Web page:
Kentucky advanced to the national championships for only the second time in program history and the Wildcats’ previous appearance at nationals came during the Super Six era.

A trip to nationals in the current era just means more, as explained by Farden.

“To have a team advance in this format (four on the floor) is really challenging now, since the format change in 2019,” he said.

The Wildcats don’t have the pedigree or rankings of Oklahoma or UCLA — Kentucky ranks in the top 10 on only only two events, bars and vault — but they have proven capable of defeating elite competition, evidenced by multiple wins over Alabama and a victory over No. 6 LSU.

Raena Worley is an elite all-arounder, ranking No. 11 in the country, and if things go wrong for any of the other teams in the semifinal, Kentucky has proven capable of scoring well, with a program-best 197.875 this season.

How is Utah currently competing?

Utah’s Amelie Morgan performs her beam routine during the Pac-12 Gymnastics Championships at the Maverik Center in West Valley City on March 18, 2023. | Ryan Sun, Deseret News

The Red Rocks compare favorably with all their semifinal opponents.

Utah ranks in the top six on every event, is the top-ranked team in the country on beam, and boasts multiple NCAA champions in Maile O’Keefe and Jaedyn Rucker.

The Red Rocks also made history at the Los Angeles Regional, recording 198s in back-to-back meets for the first time ever.

Utah has defeated UCLA three times season, during the regular season in Salt Lake City, at the Pac-12 championships in West Valley City and in the Los Angeles Regional final in Los Angeles.

The Red Rocks lost to Oklahoma in the team’s only meeting this year — Week 3 in Norman — but Utah has only improved since then, even while dealing with injuries to Grace McCallum (hyperextended knee), Lucy Stanhope (bruised heel), Kara Eaker (concussion) and Jillian Hoffman.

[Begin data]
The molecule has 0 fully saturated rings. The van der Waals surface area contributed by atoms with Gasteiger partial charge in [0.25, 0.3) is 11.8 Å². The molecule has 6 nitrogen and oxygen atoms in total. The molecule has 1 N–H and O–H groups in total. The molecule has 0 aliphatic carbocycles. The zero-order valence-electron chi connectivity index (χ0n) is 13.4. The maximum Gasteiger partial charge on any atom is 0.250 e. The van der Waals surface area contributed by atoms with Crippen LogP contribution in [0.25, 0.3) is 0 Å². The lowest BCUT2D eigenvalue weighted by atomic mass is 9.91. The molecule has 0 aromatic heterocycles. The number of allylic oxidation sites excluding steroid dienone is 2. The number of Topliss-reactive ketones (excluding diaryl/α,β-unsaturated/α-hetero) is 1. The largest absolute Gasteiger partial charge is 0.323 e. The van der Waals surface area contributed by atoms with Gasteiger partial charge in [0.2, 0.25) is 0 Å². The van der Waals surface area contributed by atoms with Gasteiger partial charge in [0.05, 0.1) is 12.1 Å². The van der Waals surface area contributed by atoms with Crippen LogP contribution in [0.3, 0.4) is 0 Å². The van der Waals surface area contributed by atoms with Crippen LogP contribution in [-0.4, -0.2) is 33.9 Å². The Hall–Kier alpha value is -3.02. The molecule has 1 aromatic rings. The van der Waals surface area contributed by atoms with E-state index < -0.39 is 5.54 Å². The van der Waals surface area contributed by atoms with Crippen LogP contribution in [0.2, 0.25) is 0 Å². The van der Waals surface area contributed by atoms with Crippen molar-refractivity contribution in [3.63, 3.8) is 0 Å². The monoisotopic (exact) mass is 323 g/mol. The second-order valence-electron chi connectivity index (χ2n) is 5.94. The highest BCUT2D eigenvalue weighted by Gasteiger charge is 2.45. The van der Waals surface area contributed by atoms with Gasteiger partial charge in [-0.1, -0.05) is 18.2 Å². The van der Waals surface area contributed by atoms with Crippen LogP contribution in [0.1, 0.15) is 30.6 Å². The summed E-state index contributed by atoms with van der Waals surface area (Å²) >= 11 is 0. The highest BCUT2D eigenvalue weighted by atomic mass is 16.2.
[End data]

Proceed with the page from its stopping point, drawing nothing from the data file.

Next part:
“This team is something so special and I am just thankful to be a part of it,” senior Abby Brenner said. “We get better every day and every week and every competition.”

Utah doesn’t have a clear weak event, a departure from previous seasons, with the ability to score a 49.5 or better on every apparatus.

Throw in a revamped team culture that has changed many gymnasts’ outlook this season, and Utah has all the confidence in the world.

“We didn’t have a doubt in our mind that we were going to make it (to nationals),” sophomore Amelie Morgan said. “Obviously you can be too overconfident, but in this situation we have to be confident in our ability. We just have to do what we normally do.”

Will Utah get any reinforcements?

Utah’s Grace McCallum performs her floor routine during a meet at the Huntsman Center in Salt Lake City on Saturday, Jan. 28, 2023. | Ryan Sun, Deseret News

Utah has a legitimate chance at bringing home hardware this season, but the Red Rocks also got a boost in that regard thanks to the return of their Olympic silver medalist.

McCallum has been out due to injury since Feb. 11, but Utah announced on social media Monday that she will be back in the lineup at nationals (bars and beam are the events McCallum will most likely compete on).

McCallum has been training for nearly a month now, after initially using crutches while wearing an immobile knee brace following her injury.

She was the Red Rocks’ best gymnast through the first half of the season, while competing in the all-around, and any return by McCallum is a welcome one for Utah.

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She may also be the Red Rock most suited for a pressure-packed return to competition, given her Olympic history, which includes a surprisingly quick return from a broken hand.

“When I go up for routines, I know I can do it,” she told Deseret earlier this season. “I’ve done millions of routines in the gym that can score well.”

Is this the year for Utah?

Utah’s Jaylene Gilstrap does her floor routine as the Utah Red Rocks compete against Cal in a gymnastics meet at the Huntsman Center in Salt Lake City, on Friday, Feb. 24, 2023. | Kristin Murphy, Deseret News

With McCallum back, the Red Rocks are as complete as they’ve been all season, and with a team filled with upperclassmen — six seniors and three juniors — this group compares favorably to the best Utah team in recent memory (the Georgia Dabritz-led 2015 squad).

O’Keefe has proven herself an elite all-arounder, Rucker has tapped into her postseason form and others like Hoffman, Abby Paulson and Jaylene Gilstrap are competing as well as they have in their entire Utah careers.

Nothing is guaranteed in sport, though, particularly a sport like gymnastics, where the slightest mistakes can be the difference between victory and defeat.

“It is hard to get to the Final Four,” Farden said last April. “I don’t care what sport. If you get there, you are the elite of the elite.”

That will be Utah’s aim Thursday, to once again earn a spot among the elite of the elite.

After that, a national title will be a possibility. And why not this Utah team?